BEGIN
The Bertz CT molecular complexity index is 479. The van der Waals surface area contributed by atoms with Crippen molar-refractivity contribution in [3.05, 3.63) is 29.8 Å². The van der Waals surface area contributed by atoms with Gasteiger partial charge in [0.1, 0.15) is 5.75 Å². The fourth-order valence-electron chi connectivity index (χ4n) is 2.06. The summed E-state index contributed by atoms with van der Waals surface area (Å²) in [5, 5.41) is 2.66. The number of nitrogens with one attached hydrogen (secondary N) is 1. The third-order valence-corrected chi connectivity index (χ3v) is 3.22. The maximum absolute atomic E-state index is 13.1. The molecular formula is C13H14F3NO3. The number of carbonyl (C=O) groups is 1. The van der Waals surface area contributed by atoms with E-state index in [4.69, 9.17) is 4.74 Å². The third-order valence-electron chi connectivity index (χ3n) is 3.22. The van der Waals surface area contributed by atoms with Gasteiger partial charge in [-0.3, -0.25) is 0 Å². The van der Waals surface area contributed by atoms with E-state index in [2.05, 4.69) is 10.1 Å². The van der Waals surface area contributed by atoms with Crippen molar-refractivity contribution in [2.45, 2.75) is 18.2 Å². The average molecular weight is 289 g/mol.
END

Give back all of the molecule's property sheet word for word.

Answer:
The Bertz CT molecular complexity index is 479. The van der Waals surface area contributed by atoms with Crippen molar-refractivity contribution in [3.05, 3.63) is 29.8 Å². The van der Waals surface area contributed by atoms with Gasteiger partial charge in [0.1, 0.15) is 5.75 Å². The fourth-order valence-electron chi connectivity index (χ4n) is 2.06. The summed E-state index contributed by atoms with van der Waals surface area (Å²) in [5, 5.41) is 2.66. The number of nitrogens with one attached hydrogen (secondary N) is 1. The third-order valence-corrected chi connectivity index (χ3v) is 3.22. The maximum absolute atomic E-state index is 13.1. The molecular formula is C13H14F3NO3. The number of carbonyl (C=O) groups is 1. The van der Waals surface area contributed by atoms with E-state index in [4.69, 9.17) is 4.74 Å². The third-order valence-electron chi connectivity index (χ3n) is 3.22. The van der Waals surface area contributed by atoms with Gasteiger partial charge in [-0.3, -0.25) is 0 Å². The van der Waals surface area contributed by atoms with E-state index in [2.05, 4.69) is 10.1 Å². The van der Waals surface area contributed by atoms with Crippen molar-refractivity contribution in [2.45, 2.75) is 18.2 Å². The average molecular weight is 289 g/mol.